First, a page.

The AT&T Microcell Has Been Discontinued, Here Are 5 Replacements

As of December 31st, 2017, the AT&T MicroCell has been discontinued. While existing units will continue to work, it’s expected they’ll all be shut down by the end of 2018.

If you own a MicroCell and rely on it for placing calls at your home or at your office, now is the time to start thinking about replacing it.

Now that the Microcell is no longer an option, how can you boost your AT&T cell phone signal? You have two options, and in they’re actually better than AT&T’s MicroCell option:

Option 1: Use a Cell Phone Signal Booster

how a cell phone booster works

Cell phone signal boosters improve signal by amplifying the existing signal from outside.

We generally recommend using a booster only if you have at least 1 bar of consistent and usable signal (preferably LTE signal) outside the building.

Since boosters amplify the signal and bring it inside, generally your signal will be as good indoors as it is outdoors after you install a booster.

Top Recommended Booster Kits:

Please note: before picking a kit, we recommend checking the RSRP and SINR for your outdoor signal. This will help you figure out which kit is the best choice.

The Cel-Fi GO X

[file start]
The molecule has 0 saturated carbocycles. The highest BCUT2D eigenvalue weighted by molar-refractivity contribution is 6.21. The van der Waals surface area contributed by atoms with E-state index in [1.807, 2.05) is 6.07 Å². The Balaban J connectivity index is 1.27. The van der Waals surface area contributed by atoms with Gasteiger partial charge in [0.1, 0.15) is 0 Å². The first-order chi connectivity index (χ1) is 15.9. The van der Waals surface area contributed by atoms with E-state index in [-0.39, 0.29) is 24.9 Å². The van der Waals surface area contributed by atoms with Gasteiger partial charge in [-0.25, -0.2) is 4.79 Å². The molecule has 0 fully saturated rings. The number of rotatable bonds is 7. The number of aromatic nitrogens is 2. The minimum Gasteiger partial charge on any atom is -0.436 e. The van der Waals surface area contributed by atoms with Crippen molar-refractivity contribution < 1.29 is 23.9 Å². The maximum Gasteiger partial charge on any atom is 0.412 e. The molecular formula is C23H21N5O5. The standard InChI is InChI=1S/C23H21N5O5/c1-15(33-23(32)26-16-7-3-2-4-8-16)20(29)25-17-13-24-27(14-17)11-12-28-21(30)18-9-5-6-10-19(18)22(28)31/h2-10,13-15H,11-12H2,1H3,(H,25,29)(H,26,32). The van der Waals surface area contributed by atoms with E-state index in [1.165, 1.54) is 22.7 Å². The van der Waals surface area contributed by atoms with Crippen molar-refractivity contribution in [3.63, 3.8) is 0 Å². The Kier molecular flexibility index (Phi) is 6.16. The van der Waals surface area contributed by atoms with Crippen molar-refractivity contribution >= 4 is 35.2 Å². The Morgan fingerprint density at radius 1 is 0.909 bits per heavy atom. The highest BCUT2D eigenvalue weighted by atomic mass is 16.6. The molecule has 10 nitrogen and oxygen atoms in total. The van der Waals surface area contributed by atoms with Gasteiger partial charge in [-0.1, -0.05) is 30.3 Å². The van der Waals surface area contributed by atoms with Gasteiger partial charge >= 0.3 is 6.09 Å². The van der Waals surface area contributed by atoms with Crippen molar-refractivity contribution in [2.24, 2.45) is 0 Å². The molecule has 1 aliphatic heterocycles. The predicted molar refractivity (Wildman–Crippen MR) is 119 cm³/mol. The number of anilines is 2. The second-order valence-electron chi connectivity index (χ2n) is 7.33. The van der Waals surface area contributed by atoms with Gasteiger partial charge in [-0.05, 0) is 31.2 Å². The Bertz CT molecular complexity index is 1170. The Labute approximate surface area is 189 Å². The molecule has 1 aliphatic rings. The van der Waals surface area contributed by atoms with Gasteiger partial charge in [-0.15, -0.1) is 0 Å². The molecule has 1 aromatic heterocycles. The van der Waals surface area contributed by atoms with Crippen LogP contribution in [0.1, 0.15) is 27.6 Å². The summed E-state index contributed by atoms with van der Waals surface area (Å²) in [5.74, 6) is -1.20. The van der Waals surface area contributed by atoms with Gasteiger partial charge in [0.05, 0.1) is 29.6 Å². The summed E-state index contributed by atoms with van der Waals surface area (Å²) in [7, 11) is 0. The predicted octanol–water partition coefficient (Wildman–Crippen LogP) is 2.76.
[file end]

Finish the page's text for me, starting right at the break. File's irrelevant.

If you have weak outdoor signal (less than -80 dBm RSRP) then the Cel-Fi Go X for AT&T is your best choice. The GO X is a carrier-specific device, meaning that it only improves signal for one carrier at a time (just like the MicroCell).

HiBoost Home 15K

The HiBoost Home 15K is an excellent broadband booster, and performs better than any of the other signal booster kits at this price point.

weBoost Connect 4G-X

weBoost is the largest manufacturer of signal boosters in the US, and for good reason: their products perform excellently. The weBoost Connect 4G-X is a great solution for homes and small offices.

SureCall Fusion4Home

If you have a small home, strong outdoor signal, and a low budget, the SureCall Fusion4Home is a great pick. We recommend purchasing the kit with a yagi outdoor and a panel indoor antenna, as it performs considerably better than the other kit options.